CHICAGO — Over the past few years, laundry and linen services have been in survival mode.
The pandemic, lockdowns, supply-chain and labor issues, economic challenges—many operations have been doing all they can to simply process goods.
And customers were delighted to have clean linens.
The further the world gets from the pandemic and challenges are gradually overcome, laundry and linen services must refocus on quality to satisfy customers even as operations are still working to recover.
The most challenging pieces of maintaining quality laundry over the past few years have been supply-chain and labor issues, shares Harry Kertenian, COO-CFO of Magic Laundry Services headquartered in Montebello, California.
“After the pandemic, supply-chain issues were a big challenge for our vendors/suppliers, which was a bit challenging with some areas of our operations,” he says.
“Also, the labor market really took a hit in both the finding of workers as well as the quality of labor. It took some time to rebuild our teams, invest in training while simultaneously ‘being live’ with the process, and rethinking how we operate.
“We are always mindful to learn from the past so as to continue growing and becoming more educated in building better foundations for the future.”
Kertenian shares that labor was a key issue due to loss of previously trained staff who were either moving on or choosing to remain unemployed due to state benefits.
“The cost of recruitment, training, and general lack of interested, quality workers was high,” he says. “We were fortunate to continue even with a minimal workforce, while other laundries and hotels were forced to close.”
Over the challenging years, Kertenian says that Magic Laundry’s customers didn’t react all that much because the company’s mentality has always been to maintain and improve quality and customer service for its clients.
“Internally, we did everything to maintain quality, stability and customer expectation,” he points out.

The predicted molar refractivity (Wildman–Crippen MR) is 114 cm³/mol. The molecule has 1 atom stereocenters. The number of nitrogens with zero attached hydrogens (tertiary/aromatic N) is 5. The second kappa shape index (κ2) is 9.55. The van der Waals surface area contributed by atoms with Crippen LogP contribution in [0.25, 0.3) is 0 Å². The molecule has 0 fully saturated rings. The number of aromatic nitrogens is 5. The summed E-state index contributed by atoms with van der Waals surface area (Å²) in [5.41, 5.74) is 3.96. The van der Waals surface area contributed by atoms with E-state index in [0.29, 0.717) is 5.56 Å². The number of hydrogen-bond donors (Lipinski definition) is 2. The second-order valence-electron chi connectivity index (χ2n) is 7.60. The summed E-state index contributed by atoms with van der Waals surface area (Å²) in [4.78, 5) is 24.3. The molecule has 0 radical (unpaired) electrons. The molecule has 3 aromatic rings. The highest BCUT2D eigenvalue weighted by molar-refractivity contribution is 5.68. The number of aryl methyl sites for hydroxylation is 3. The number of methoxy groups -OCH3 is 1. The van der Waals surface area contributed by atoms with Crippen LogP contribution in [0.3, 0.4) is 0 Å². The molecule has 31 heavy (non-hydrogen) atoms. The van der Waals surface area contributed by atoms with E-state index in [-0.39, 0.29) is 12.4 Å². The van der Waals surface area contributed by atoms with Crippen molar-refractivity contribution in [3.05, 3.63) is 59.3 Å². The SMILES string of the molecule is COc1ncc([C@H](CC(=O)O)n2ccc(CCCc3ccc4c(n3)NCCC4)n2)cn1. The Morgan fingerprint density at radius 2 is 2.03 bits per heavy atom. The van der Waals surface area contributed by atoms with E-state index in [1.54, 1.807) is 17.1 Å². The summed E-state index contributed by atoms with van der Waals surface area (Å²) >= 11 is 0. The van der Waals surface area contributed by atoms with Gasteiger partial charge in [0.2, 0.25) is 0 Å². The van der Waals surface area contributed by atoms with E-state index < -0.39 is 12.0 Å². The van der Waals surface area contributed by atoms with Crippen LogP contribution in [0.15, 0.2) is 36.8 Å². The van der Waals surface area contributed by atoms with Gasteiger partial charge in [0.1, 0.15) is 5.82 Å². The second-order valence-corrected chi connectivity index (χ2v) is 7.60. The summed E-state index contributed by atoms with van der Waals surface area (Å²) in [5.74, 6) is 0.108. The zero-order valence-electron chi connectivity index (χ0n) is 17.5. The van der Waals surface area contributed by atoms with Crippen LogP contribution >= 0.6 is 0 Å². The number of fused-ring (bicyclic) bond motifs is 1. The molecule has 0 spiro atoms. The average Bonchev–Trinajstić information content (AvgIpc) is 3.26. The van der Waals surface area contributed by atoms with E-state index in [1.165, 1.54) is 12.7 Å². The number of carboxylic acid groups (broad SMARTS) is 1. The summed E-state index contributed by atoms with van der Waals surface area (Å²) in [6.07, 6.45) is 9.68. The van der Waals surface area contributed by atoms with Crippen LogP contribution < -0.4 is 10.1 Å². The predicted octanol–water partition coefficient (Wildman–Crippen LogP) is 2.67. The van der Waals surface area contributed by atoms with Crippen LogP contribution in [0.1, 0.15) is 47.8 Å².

Open lines of communication between customers and teams, experienced employees who have grown from challenges/learning opportunities, and technological resources/reports from the equipment are key to analyzing an operation’s quality, according to Kertenian.
“We also have a great team of customer service specialists who are engaged with both our in-house processes/teams as well as open communication with our customers who provide essential feedback that is crucial for maintaining quality,” he adds.
“Investment is a key component to growth,” he continues. “Without investment into new technologies, you must focus on training and improving the skills of your labor force.
Kertenian recommends building employees and teams from within an organization to raise quality levels.
“Have them learn from the challenges we all deal with,” he says. “Then, make sure these challenges/learning opportunities are addressed before they come to a head.
“Internally groomed/raised employees who have experienced various challenges already have tested skills and methods. They know better how to make good decisions and are better prepared to handle issues and address them quickly.”
To increase processing quality, Kertenian says laundry operations should be looking for better and newer equipment and keeping up with the industry standards.
“Also, we are firm believers that having the best equipment alone will not take you over the top unless it’s backed by a well-trained and satisfied labor force,” he adds.
Check back next Tuesday to read about optimizing equipment, quality control, the human factor and maintaining laundry quality in the future.
Have a question or comment? E-mail our editor Matt Poe at [email protected].